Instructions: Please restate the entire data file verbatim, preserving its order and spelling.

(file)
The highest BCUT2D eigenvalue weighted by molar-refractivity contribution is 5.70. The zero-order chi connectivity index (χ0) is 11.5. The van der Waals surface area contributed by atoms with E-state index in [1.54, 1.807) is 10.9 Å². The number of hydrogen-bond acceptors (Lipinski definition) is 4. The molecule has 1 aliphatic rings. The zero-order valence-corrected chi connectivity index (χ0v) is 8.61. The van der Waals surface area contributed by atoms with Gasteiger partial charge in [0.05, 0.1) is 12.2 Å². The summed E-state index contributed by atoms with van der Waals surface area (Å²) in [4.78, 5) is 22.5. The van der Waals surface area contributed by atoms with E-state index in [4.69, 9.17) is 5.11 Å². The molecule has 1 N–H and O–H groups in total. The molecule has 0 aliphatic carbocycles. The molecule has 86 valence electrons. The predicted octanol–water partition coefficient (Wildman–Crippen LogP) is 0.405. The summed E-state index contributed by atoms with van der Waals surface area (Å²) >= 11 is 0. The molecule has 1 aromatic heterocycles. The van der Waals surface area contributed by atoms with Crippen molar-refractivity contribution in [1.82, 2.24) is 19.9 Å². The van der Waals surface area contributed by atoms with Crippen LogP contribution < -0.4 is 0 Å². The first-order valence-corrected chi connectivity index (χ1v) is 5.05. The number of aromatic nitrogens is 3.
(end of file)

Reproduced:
The highest BCUT2D eigenvalue weighted by molar-refractivity contribution is 5.70. The zero-order chi connectivity index (χ0) is 11.5. The van der Waals surface area contributed by atoms with E-state index in [1.54, 1.807) is 10.9 Å². The number of hydrogen-bond acceptors (Lipinski definition) is 4. The molecule has 1 aliphatic rings. The zero-order valence-corrected chi connectivity index (χ0v) is 8.61. The van der Waals surface area contributed by atoms with Gasteiger partial charge in [0.05, 0.1) is 12.2 Å². The summed E-state index contributed by atoms with van der Waals surface area (Å²) in [4.78, 5) is 22.5. The van der Waals surface area contributed by atoms with E-state index in [4.69, 9.17) is 5.11 Å². The molecule has 1 N–H and O–H groups in total. The molecule has 0 aliphatic carbocycles. The molecule has 86 valence electrons. The predicted octanol–water partition coefficient (Wildman–Crippen LogP) is 0.405. The summed E-state index contributed by atoms with van der Waals surface area (Å²) >= 11 is 0. The molecule has 1 aromatic heterocycles. The van der Waals surface area contributed by atoms with Crippen molar-refractivity contribution in [1.82, 2.24) is 19.9 Å². The van der Waals surface area contributed by atoms with Crippen LogP contribution < -0.4 is 0 Å². The first-order valence-corrected chi connectivity index (χ1v) is 5.05. The number of aromatic nitrogens is 3.